In August 2004, a group of animal welfare industry leaders from across the nation met at the Asilomar Convention Center in Pacific Grove, California. Their purpose was to build bridges across varying philosophies among those involved in animal welfare, to develop relationships and create goals focused on significantly reducing the euthanasia of healthy and treatable companion animals in the U.S.
A common vision for the future was adopted – the Asilomar Accords. The Accords set forth guiding principles for animal welfare organizations to work together to save the lives of all healthy and treatable companion animals. The document aims to cut through the rhetoric of 'no kill' vs. 'open admission' shelters and to dispel the murkiness of what defines adoptable animals. To achieve this, there is a national effort for all organizations that shelter animals to utilize the same statistical record keeping. Having standard language that all shelters can use will help us to compare the work that we do at the Humane Society of Boulder Valley with other shelters here locally and nationally as well.
For the past several years, we have collected and reported our statistics according to a nationally recognized formula, the Asilomar Accords. Aimed at providing a consistent and transparent way of understanding the outcomes of the animals coming through our front doors, we measure our success through the number and percentage of lives saved. The live release rate represents the percentage of animals who leave our building alive through reunification if they are lost or stray or through adoption into a new home. In 2011, we achieved a 93% live release rate.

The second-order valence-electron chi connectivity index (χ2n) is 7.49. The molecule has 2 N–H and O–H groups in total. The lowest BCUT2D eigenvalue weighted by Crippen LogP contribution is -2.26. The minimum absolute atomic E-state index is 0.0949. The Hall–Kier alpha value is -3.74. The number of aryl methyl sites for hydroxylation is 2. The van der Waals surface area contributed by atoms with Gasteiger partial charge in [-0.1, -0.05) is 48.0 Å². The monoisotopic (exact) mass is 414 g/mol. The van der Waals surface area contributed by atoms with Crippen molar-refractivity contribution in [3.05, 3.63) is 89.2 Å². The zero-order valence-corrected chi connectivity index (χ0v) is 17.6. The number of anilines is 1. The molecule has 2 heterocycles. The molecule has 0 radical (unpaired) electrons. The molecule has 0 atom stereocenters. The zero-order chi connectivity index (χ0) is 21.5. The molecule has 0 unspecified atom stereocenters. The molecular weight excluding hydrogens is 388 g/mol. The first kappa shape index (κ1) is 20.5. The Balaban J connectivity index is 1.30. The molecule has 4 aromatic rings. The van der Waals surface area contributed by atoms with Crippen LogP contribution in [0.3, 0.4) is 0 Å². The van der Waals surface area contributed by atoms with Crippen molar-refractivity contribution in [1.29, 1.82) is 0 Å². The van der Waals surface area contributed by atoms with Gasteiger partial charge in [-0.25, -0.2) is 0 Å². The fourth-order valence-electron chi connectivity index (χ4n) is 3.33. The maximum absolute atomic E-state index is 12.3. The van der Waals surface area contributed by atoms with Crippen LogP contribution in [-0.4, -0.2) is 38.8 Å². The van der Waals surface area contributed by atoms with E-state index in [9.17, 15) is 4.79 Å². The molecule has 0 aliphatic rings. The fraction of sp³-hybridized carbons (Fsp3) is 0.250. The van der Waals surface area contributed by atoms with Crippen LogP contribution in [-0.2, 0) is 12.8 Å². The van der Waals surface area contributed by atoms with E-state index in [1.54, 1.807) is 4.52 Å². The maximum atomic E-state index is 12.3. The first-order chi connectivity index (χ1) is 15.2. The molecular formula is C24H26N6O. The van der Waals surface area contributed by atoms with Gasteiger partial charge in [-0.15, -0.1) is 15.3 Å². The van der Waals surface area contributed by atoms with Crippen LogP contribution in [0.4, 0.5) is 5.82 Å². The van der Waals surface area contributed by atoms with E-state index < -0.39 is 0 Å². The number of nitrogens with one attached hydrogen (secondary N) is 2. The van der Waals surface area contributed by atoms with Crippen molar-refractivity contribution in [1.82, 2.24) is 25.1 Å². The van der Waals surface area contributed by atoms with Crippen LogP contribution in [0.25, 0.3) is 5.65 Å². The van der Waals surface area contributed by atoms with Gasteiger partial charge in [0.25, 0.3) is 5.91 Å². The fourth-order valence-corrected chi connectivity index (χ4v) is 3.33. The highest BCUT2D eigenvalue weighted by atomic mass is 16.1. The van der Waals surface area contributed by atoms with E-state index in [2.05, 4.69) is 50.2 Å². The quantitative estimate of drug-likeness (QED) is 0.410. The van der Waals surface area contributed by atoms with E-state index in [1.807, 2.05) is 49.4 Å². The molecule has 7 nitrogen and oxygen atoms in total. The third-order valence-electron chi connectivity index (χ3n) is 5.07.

Working with the Metro Denver Shelter Alliance, we track the statistics of more than 20 animal welfare agencies in our area. Through the Alliance, we look for trends and emerging needs so collaboratively we can identify ways to save more animals' lives.